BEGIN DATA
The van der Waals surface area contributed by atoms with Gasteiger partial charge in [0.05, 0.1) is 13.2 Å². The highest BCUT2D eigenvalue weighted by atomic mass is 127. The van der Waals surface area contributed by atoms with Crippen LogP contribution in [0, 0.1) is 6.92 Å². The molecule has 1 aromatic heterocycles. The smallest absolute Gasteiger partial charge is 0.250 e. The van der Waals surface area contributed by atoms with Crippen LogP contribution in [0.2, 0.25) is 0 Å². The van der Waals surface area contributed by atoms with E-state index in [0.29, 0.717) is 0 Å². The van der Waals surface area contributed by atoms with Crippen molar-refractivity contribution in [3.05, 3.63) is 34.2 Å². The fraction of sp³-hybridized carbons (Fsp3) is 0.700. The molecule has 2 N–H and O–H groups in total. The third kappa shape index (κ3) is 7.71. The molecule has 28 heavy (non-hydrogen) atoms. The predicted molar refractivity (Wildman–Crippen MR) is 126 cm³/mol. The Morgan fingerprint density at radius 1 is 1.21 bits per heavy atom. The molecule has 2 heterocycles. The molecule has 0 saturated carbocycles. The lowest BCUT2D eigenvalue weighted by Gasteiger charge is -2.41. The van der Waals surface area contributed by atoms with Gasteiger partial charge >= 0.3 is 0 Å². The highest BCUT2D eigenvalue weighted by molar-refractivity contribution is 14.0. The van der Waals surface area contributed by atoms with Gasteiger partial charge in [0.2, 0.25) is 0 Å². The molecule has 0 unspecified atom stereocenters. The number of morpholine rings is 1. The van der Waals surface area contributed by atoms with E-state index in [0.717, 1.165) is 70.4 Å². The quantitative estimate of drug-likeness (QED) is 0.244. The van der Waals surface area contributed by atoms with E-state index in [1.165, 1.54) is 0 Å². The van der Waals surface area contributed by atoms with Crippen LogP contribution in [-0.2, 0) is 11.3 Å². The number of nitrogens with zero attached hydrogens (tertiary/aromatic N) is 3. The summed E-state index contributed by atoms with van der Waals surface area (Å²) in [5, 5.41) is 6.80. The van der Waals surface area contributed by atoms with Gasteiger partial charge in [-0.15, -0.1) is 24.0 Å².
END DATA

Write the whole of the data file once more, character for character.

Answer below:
The van der Waals surface area contributed by atoms with Gasteiger partial charge in [0.05, 0.1) is 13.2 Å². The highest BCUT2D eigenvalue weighted by atomic mass is 127. The van der Waals surface area contributed by atoms with Crippen LogP contribution in [0, 0.1) is 6.92 Å². The molecule has 1 aromatic heterocycles. The smallest absolute Gasteiger partial charge is 0.250 e. The van der Waals surface area contributed by atoms with Crippen LogP contribution in [0.2, 0.25) is 0 Å². The van der Waals surface area contributed by atoms with E-state index in [0.29, 0.717) is 0 Å². The van der Waals surface area contributed by atoms with Crippen molar-refractivity contribution in [3.05, 3.63) is 34.2 Å². The fraction of sp³-hybridized carbons (Fsp3) is 0.700. The molecule has 2 N–H and O–H groups in total. The third kappa shape index (κ3) is 7.71. The molecule has 28 heavy (non-hydrogen) atoms. The predicted molar refractivity (Wildman–Crippen MR) is 126 cm³/mol. The Morgan fingerprint density at radius 1 is 1.21 bits per heavy atom. The molecule has 2 heterocycles. The molecule has 0 saturated carbocycles. The lowest BCUT2D eigenvalue weighted by Gasteiger charge is -2.41. The van der Waals surface area contributed by atoms with Gasteiger partial charge >= 0.3 is 0 Å². The highest BCUT2D eigenvalue weighted by molar-refractivity contribution is 14.0. The van der Waals surface area contributed by atoms with Gasteiger partial charge in [0.2, 0.25) is 0 Å². The molecule has 0 unspecified atom stereocenters. The number of morpholine rings is 1. The van der Waals surface area contributed by atoms with E-state index in [0.717, 1.165) is 70.4 Å². The quantitative estimate of drug-likeness (QED) is 0.244. The van der Waals surface area contributed by atoms with E-state index in [1.165, 1.54) is 0 Å². The van der Waals surface area contributed by atoms with Crippen LogP contribution in [-0.2, 0) is 11.3 Å². The number of nitrogens with zero attached hydrogens (tertiary/aromatic N) is 3. The summed E-state index contributed by atoms with van der Waals surface area (Å²) in [5, 5.41) is 6.80. The van der Waals surface area contributed by atoms with Gasteiger partial charge in [-0.15, -0.1) is 24.0 Å².